Friday, April 11, 2008

M.G. Sasi's Adayalangal: Hunger, Anger and Despair

By John Cheeran
I was among the crowd at Sridhar theatre in Ernakulam that watched M.G. Sasi's Adayalangal, the film chosen by Jahnu Barua-led jury as the best feature film in the Kerala State film awards.
M. G. Sasi has won the Kerala State award for best director, Adayalangal is the best film and the movie's cameraman Radhakrishnan is the best cinematographer.
The verdicat has shocked many, inlcuding directors Adoor Gopalakrishnan (Nalu Pennungal), Shyamaprasad (Ore Kadal), K.P. Kumaran (Akasha Gopuram) and P T Kunhumohammad (Paradesi who all had movies eyeing the award for the best feature film.
I began to watch Sasi's Adayalangal with dread. I even doubted whether it will be a documentary on Nanthanar (Ramakrishnan), the short story writer from Perinthalmanna, who committed suicide after a life of military angst. That I left the screening of Adayalangal without thinking that I wasted my three hours should have been enough to cheer up its director Sasi and the movie crew. How many recent Malayalam movies could produce similar feelings in the ticket-payer?
Adayalangal may not be a great film.
I still don't know whether Adayalangal deserved to be the best film. But havng seen Paradesi and Nalu Pennungal, I'm not surprised that Adayalangal won critical acclaim. All awards are subjective; their merits are relative most of the time. I haven't seen Akasha Gopuram and Ore Kadal, the other two serious contenders for the film awards.
In Adayalangal Sasi tackles a pretty ordinary struggle during the 60s when most of the Malayali families found it tough to keep hunger at bay. That hunger and helplesnness were acute in upper class households bereft of a breadwinner. And such situations have been portrayed in Malayalam letters and movies many times over.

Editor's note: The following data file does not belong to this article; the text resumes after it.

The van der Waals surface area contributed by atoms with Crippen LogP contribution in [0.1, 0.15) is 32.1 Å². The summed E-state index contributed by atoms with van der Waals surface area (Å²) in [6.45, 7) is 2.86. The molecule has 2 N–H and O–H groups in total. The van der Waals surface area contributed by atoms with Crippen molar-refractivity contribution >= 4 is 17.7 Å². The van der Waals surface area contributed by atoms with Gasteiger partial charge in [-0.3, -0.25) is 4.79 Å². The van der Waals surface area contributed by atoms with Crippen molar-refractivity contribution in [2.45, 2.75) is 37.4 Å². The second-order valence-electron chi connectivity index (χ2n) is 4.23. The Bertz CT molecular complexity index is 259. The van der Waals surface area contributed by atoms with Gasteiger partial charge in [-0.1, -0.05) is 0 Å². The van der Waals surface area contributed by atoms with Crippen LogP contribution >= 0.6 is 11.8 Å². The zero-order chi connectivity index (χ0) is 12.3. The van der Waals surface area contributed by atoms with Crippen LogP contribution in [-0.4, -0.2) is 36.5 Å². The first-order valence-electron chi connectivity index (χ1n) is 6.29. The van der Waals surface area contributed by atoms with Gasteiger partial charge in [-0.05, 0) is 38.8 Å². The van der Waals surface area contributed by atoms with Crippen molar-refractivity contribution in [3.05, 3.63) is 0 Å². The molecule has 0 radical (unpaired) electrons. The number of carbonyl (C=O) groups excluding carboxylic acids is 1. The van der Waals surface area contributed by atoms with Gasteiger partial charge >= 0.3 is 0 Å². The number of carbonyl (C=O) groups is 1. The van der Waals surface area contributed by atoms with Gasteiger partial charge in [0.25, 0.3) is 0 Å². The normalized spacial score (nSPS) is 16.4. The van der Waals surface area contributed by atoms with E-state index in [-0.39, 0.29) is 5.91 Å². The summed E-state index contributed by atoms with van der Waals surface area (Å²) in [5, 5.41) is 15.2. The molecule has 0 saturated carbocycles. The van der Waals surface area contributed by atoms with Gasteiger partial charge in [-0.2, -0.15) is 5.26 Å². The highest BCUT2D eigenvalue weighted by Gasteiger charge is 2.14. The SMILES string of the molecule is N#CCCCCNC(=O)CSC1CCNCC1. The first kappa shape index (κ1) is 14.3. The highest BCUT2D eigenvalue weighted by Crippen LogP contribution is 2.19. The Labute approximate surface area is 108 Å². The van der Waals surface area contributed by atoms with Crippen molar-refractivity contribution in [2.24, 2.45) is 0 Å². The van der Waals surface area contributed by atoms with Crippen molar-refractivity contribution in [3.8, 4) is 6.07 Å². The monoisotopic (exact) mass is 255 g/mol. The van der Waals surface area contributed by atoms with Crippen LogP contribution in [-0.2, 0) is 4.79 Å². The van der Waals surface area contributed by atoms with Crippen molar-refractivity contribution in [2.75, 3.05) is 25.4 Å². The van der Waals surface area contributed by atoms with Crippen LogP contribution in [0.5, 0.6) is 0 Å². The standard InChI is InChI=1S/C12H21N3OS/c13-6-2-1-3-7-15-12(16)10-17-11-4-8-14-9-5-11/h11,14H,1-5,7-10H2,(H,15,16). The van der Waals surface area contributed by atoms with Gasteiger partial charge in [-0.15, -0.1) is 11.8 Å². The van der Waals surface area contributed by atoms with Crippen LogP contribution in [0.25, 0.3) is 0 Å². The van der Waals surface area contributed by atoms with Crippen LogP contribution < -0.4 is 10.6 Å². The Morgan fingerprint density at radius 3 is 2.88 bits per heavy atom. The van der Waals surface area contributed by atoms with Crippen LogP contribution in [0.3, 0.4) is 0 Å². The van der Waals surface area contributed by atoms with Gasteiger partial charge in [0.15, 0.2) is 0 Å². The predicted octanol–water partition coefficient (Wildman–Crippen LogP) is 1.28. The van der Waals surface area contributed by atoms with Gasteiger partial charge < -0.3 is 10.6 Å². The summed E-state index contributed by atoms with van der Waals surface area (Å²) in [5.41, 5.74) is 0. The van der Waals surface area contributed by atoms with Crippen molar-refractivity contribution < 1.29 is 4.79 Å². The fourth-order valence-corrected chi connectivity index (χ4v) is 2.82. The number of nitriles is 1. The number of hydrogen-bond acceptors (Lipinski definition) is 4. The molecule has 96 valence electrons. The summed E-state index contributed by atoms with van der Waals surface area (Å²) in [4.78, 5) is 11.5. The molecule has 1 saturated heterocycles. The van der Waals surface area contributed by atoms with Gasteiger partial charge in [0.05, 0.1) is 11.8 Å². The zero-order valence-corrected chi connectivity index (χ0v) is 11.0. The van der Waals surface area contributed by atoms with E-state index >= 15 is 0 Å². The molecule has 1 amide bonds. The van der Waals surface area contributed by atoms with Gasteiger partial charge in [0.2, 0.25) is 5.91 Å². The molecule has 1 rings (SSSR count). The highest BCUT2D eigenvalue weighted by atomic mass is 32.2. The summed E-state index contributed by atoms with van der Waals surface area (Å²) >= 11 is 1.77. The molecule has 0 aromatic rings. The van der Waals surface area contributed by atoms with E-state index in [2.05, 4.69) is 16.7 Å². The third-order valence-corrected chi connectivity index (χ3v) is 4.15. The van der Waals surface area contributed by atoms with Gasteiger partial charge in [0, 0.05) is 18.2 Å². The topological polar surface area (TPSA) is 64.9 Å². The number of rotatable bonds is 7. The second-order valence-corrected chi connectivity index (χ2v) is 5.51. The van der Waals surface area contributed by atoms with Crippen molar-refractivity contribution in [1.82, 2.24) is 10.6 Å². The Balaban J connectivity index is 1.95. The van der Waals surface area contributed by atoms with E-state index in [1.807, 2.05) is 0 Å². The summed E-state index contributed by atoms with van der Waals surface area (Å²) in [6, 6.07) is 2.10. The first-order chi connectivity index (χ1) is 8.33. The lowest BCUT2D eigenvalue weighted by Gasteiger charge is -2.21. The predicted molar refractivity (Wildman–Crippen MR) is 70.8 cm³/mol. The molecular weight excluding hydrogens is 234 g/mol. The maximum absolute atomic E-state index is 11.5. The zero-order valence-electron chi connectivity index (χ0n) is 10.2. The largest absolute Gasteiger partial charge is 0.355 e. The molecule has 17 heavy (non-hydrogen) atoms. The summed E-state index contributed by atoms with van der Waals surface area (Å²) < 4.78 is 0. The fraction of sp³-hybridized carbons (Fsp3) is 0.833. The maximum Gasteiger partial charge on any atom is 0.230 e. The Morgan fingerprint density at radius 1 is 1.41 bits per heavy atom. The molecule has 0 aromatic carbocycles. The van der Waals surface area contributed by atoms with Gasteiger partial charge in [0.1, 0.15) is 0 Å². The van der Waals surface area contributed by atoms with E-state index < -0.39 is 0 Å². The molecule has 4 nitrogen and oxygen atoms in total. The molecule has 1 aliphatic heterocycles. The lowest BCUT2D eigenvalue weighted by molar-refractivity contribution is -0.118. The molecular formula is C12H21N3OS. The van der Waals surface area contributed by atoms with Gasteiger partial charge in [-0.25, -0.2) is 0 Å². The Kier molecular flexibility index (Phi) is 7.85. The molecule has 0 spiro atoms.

Here a personal struggle, Nanthanar's, gets unswerving attention from the dierctor. Sasi has shown that he has the craft and calibre to tell a story that sticks to the viewer's bone long after the last reel is packed in.
And the real strength of Adayalangal lies in the realistic cinematography thanks to the twitching hands of Radhakrishnan.
The disappointment, though, was that Adayalangal tackled only the awakening of Nanthanar. (Though it has been pointed out that story is not on Nanthanar, but only on a story by Nanthanar. But I don't know how you can winnow the fact from Nanthanar's fiction). As Ramakrishnan (Nanthanar) himself realized at the cost of his life, the awakenings hardly matter in the whirligig of fortunes.

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